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AU - Logan, Sreemathi

AU - Pharaoh, Gavin A.

AU - Marlin, M. Caleb

AU - Masser, Dustin R.

AU - Matsuzaki, Satoshi

AU - Wronowski, Benjamin

AU - Yeganeh, Alexander

AU - Parks, Eileen E.

AU - Premkumar, Pavithra

AU - Farley, Julie A.

AU - Owen, Daniel B.

AU - Humphries, Kenneth M.

AU - Kinter, Michael

AU - Freeman, Willard M.

AU - Szweda, Luke I.

AU - Van Remmen, Holly

AU - Sonntag, William E.

PY - 2018/1/1

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N2 - Objective: A decline in mitochondrial function and biogenesis as well as increased reactive oxygen species (ROS) are important determinants of aging. With advancing age, there is a concomitant reduction in circulating levels of insulin-like growth factor-1 (IGF-1) that is closely associated with neuronal aging and neurodegeneration. In this study, we investigated the effect of the decline in IGF-1 signaling with age on astrocyte mitochondrial metabolism and astrocyte function and its association with learning and memory. Methods: Learning and memory was assessed using the radial arm water maze in young and old mice as well as tamoxifen-inducible astrocyte-specific knockout of IGFR (GFAP-Cre TAM /igfr f/f ). The impact of IGF-1 signaling on mitochondrial function was evaluated using primary astrocyte cultures from igfr f/f mice using AAV-Cre mediated knockdown using Oroboros respirometry and Seahorse assays. Results: Our results indicate that a reduction in IGF-1 receptor (IGFR) expression with age is associated with decline in hippocampal-dependent learning and increased gliosis. Astrocyte-specific knockout of IGFR also induced impairments in working memory. Using primary astrocyte cultures, we show that reducing IGF-1 signaling via a 30-50% reduction IGFR expression, comparable to the physiological changes in IGF-1 that occur with age, significantly impaired ATP synthesis. IGFR deficient astrocytes also displayed altered mitochondrial structure and function and increased mitochondrial ROS production associated with the induction of an antioxidant response. However, IGFR deficient astrocytes were more sensitive to H2O2-induced cytotoxicity. Moreover, IGFR deficient astrocytes also showed significantly impaired glucose and Aβ uptake, both critical functions of astrocytes in the brain. Conclusions: Regulation of astrocytic mitochondrial function and redox status by IGF-1 is essential to maintain astrocytic function and coordinate hippocampal-dependent spatial learning. Age-related astrocytic dysfunction caused by diminished IGF-1 signaling may contribute to the pathogenesis of Alzheimer's disease and other age-associated cognitive pathologies.

AB - Objective: A decline in mitochondrial function and biogenesis as well as increased reactive oxygen species (ROS) are important determinants of aging. With advancing age, there is a concomitant reduction in circulating levels of insulin-like growth factor-1 (IGF-1) that is closely associated with neuronal aging and neurodegeneration. In this study, we investigated the effect of the decline in IGF-1 signaling with age on astrocyte mitochondrial metabolism and astrocyte function and its association with learning and memory. Methods: Learning and memory was assessed using the radial arm water maze in young and old mice as well as tamoxifen-inducible astrocyte-specific knockout of IGFR (GFAP-Cre TAM /igfr f/f ). The impact of IGF-1 signaling on mitochondrial function was evaluated using primary astrocyte cultures from igfr f/f mice using AAV-Cre mediated knockdown using Oroboros respirometry and Seahorse assays. Results: Our results indicate that a reduction in IGF-1 receptor (IGFR) expression with age is associated with decline in hippocampal-dependent learning and increased gliosis. Astrocyte-specific knockout of IGFR also induced impairments in working memory. Using primary astrocyte cultures, we show that reducing IGF-1 signaling via a 30-50% reduction IGFR expression, comparable to the physiological changes in IGF-1 that occur with age, significantly impaired ATP synthesis. IGFR deficient astrocytes also displayed altered mitochondrial structure and function and increased mitochondrial ROS production associated with the induction of an antioxidant response. However, IGFR deficient astrocytes were more sensitive to H2O2-induced cytotoxicity. Moreover, IGFR deficient astrocytes also showed significantly impaired glucose and Aβ uptake, both critical functions of astrocytes in the brain. Conclusions: Regulation of astrocytic mitochondrial function and redox status by IGF-1 is essential to maintain astrocytic function and coordinate hippocampal-dependent spatial learning. Age-related astrocytic dysfunction caused by diminished IGF-1 signaling may contribute to the pathogenesis of Alzheimer's disease and other age-associated cognitive pathologies.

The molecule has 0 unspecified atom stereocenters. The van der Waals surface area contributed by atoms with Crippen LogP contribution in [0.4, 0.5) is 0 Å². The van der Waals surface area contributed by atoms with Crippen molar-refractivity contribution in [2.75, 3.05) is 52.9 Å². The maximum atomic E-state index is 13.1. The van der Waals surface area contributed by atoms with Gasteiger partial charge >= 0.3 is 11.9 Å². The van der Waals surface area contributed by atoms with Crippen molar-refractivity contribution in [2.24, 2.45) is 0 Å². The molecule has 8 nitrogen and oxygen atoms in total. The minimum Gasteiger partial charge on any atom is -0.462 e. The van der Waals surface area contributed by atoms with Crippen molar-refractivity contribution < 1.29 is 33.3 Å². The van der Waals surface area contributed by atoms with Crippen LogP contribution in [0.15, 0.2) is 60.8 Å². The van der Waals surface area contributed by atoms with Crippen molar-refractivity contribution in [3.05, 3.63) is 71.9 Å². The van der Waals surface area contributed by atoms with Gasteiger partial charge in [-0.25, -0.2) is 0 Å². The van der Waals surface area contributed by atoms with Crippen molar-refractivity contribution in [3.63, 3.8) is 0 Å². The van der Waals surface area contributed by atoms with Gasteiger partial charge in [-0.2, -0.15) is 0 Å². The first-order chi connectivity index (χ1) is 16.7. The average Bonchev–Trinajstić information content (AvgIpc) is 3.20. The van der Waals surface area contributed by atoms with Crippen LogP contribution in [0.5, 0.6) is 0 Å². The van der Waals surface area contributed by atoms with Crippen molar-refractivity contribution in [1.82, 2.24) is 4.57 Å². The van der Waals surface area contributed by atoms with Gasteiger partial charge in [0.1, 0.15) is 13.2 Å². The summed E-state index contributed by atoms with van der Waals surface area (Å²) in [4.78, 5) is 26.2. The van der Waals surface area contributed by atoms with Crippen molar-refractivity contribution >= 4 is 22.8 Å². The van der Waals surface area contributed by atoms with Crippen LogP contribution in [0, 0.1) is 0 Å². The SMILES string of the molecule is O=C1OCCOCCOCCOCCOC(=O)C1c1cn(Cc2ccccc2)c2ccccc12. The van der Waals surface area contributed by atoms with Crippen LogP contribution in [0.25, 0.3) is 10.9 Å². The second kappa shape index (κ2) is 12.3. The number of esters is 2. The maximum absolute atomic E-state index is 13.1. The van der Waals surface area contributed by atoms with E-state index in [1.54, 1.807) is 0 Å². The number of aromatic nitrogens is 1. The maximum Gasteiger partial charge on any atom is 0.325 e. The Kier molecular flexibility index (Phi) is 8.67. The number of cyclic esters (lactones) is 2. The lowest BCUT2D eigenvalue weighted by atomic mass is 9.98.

KW - Alzheimer's disease

KW - Amyloid

KW - IGF-1

KW - Mitochondria

KW - Primary astrocytes

KW - ROS